Linking the two creates a long breath – belly first, then chest and, breathing out, let the chest fall and then the belly. With practice you can take a full inhale all the way up to the collarbone, before releasing out in one long exhale.
Five minutes of preparation like this, perhaps on the boat out to the dive-site, will not only smooth out your breathing but also any nerves.
If nerves are a feature of your diving experience, try visualising the dive you’re about to do. You might think this makes you more anxious, but actually the subconscious mind doesn’t know the difference between something we’ve done and something imagined.

FREEDIVERS WILL BRING TO MIND every pull, turn and fin-stroke of a dive, and may even imagine problems arising, and then solving them effortlessly. Combined with deep, slow breathing, you can convince your body and mind that you’re ready for the dive to come.
The effort you put in before hitting the water will pay out during the dive. Staying aware of the noisy suck and flow of bubbles with each breath can be quite meditative. An even in and out breath will optimise your air usage. The more relaxed and effortless your movement, the more you’ll get from each breath – as freedivers know only too well.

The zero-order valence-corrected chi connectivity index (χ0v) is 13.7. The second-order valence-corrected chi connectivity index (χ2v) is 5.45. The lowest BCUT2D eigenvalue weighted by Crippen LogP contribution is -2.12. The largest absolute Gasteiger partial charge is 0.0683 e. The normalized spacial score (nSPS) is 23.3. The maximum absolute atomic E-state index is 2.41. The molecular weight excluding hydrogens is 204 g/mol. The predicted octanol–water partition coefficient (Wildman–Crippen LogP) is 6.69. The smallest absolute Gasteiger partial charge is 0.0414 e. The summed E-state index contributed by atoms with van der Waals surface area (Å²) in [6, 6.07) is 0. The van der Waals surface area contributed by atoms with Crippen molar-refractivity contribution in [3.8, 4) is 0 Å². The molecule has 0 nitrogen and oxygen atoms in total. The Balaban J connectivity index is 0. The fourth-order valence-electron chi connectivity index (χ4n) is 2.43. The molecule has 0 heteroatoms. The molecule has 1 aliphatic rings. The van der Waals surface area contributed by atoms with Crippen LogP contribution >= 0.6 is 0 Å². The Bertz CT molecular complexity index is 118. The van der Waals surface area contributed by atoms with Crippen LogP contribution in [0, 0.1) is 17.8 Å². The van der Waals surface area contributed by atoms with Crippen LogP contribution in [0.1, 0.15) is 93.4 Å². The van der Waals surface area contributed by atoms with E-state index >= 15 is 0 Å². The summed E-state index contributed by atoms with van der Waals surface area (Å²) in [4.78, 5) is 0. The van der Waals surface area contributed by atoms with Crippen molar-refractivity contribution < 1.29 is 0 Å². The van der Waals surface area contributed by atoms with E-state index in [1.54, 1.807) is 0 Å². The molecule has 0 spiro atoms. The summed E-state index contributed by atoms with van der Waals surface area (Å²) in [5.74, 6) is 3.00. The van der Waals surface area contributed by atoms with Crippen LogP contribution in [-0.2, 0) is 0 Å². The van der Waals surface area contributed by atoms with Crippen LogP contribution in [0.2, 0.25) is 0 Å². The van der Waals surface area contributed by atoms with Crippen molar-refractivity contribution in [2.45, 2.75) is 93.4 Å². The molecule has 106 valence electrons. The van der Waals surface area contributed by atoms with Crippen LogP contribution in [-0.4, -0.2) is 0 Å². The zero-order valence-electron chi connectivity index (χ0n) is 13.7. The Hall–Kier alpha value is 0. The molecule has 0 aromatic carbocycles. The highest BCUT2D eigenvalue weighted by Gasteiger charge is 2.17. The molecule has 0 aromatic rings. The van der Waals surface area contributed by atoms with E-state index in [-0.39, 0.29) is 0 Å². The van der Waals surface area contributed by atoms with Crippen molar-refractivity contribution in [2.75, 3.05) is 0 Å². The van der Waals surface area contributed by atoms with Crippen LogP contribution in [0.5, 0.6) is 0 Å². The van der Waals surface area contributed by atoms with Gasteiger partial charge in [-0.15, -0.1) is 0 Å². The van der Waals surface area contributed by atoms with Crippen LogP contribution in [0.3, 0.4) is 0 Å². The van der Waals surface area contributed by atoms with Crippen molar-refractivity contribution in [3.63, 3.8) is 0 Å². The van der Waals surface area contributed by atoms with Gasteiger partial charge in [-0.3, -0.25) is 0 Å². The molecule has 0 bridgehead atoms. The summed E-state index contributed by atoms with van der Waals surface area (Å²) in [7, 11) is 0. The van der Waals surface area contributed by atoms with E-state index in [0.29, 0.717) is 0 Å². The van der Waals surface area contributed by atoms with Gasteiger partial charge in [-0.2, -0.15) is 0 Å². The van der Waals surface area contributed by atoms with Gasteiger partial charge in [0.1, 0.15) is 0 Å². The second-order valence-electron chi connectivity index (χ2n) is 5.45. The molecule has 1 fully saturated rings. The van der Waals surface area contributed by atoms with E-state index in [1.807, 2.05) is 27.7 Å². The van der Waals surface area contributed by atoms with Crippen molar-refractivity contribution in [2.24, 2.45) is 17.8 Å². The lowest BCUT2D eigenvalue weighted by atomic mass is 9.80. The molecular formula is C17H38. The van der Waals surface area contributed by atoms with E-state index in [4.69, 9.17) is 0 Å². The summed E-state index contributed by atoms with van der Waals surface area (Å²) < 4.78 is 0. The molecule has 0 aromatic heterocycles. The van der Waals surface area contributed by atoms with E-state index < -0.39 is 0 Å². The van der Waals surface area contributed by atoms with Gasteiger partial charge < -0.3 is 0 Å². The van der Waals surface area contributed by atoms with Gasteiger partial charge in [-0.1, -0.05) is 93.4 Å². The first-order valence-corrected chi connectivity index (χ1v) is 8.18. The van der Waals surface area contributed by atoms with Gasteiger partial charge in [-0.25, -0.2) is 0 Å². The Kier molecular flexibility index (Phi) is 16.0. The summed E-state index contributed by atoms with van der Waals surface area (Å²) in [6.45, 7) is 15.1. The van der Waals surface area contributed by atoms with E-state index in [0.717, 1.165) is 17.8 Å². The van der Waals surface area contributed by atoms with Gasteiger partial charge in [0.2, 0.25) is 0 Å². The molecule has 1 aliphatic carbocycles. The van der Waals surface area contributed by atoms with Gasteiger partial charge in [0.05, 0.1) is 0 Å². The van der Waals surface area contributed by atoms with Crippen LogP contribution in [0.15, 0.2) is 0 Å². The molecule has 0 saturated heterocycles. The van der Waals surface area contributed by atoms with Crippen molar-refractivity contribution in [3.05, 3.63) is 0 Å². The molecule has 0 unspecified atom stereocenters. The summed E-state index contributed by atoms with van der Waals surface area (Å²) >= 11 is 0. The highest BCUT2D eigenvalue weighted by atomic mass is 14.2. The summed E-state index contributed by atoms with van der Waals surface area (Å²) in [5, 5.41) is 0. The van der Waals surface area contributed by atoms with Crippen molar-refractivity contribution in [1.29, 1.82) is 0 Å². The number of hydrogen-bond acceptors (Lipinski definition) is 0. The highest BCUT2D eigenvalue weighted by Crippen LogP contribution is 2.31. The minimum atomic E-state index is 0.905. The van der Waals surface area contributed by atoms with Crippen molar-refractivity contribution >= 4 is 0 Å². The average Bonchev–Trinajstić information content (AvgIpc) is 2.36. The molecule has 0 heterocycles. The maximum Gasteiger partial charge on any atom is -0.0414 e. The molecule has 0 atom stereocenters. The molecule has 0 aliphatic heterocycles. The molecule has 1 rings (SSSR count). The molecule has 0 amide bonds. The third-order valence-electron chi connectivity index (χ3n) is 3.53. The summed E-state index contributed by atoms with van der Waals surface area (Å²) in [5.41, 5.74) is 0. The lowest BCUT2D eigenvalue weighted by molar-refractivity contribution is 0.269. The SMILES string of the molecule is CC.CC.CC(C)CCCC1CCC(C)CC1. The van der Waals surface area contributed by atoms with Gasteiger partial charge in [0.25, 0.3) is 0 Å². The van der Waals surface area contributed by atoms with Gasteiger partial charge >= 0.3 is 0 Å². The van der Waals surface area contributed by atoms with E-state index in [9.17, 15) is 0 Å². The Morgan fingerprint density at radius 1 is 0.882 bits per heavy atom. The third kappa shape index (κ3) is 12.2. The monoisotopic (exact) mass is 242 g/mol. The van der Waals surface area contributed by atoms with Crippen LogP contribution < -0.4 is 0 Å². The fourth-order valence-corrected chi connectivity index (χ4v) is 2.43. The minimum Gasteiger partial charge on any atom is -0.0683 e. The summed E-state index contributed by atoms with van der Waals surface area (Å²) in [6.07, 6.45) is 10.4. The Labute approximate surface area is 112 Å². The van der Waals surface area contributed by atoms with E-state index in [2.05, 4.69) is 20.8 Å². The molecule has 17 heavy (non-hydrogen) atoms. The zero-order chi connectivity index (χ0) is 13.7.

Although it creates more effort in the thighs, kicking a flutter with straight legs will get you further. “Cycle-finning” with bent knees uses the hamstrings and takes more effort in the calves, leading to cramp and tiredness.
Try to relax the neck and shoulders, pivoting the body to look up instead of straining the neck.
Once the dive-kit is off and packed up, don’t rush off to the pub without some cool-down. Stretching muscles helps to relax them, releases lactic acid that builds up during exercise, and improves tone for better posture.